Having dazzled all and sundry with my gorgeous Cranberry & Port Sorbet, there was a bit of a problem. What to make next? It seemed that everyone had an opinion and to complicate the matter, I had about 4 different recipe books to be explored.
But, once we got past the tears and recriminations (it being Christmas after all), we had settled on something everyone could enjoy that was also festive - Cinnamon Ice Cream.
Next issue, how to make the custard base. It seems that every recipe book has at least 2 different recipes for the custard base - none of which agree with each other. The problem, I think, stems from the fact that different people like different things from their ice cream base. Some like it swet, some like it to be a blank palette upon which they can paint with the flavours of their ingredients. Another factor to consider is the consistency that you are looking for which will be dictated by the amount of dairy fat in your ingredients.
In other words, it's an art as well as a science.
In the end I threw caution to the wind and came up with my own recipe.
1 cup whole milk
1/4 cup single cream
1/2 cup sugar
3 large egg yolks
So, I put the milk into a small saucepan, brought it to the boil, then cut the heat and put the cinnamon sticks in to infuse as it cooled. Unfortunately, after much searching through our ridiculously huge amount of spices (and a few muttered imprecations about the perfidy of men), I managed to find some ancient cinnamon sticks. They were by no means at their best but were still within date. I used three 6 inch sticks but if you have some decent fresh sticks, 2 should be fine for this recipe.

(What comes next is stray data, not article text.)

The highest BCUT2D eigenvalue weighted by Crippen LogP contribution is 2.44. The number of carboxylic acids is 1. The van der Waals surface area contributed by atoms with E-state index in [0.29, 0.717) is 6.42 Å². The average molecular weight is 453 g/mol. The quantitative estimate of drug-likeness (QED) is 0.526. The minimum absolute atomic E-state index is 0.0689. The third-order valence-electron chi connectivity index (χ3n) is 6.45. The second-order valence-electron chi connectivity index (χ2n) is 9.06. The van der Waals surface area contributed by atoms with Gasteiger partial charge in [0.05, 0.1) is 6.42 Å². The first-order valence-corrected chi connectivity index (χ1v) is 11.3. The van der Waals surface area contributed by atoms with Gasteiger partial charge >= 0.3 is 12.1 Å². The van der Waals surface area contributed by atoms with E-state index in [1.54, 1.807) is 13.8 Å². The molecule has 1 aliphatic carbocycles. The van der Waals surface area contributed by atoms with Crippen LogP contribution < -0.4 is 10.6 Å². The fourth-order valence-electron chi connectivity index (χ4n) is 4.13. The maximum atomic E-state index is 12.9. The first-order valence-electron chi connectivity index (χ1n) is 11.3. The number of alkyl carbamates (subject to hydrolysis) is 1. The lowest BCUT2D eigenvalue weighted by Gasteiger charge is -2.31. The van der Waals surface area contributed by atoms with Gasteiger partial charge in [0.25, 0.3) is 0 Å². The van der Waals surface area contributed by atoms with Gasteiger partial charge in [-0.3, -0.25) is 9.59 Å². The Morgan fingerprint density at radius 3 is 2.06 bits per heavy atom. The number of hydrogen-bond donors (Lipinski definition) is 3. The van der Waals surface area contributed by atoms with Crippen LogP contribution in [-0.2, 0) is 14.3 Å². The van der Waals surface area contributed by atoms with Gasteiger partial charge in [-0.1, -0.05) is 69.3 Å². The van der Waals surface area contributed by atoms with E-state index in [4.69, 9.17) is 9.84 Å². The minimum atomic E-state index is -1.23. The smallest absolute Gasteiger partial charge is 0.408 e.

While the milk was cooling and the cinnamon infusing, I whipped the eggs and sugar until thick and foamy (the colour will change to a pale creamy yellow).
At thispoint, most recipe books say to bring the milk back up to a boil, then add slowly to the egss, whipping all the way. I think that this is a fine way to make scrambled eggs but not so hot for ice cream.
Instead, I removed the cinnamon sticks from the milk, then slowly added the room temp milk to the egg mixture, whipping constantly. Then I added my cream and gave it another whip.
THEN I returned my mix to the pan and heated it over a low flame, stirring constantly. As it reaches the boiling point the custard will thicken so it will coat the back of a wooden spoon. Then take it off the heat.
Pour the mix into a bowl, cover with plastic wrap and pop it into the fridge to cool, then into the ice cream machine.
One surprising thing about this recipe is that it looks just like regular old vanilla ice cream. I can only surmise that commercially available cinnamon ice creams that have flecks in them or are a pale brown are created using either ground cinnamon or food colourings.
Anyway, this recipe creates an incredibly refined and sophisticated ice cream. The only drawback is that this recipe serves 4 genteel guests or 2 gannets. In other words, you may be wise to double the quantities.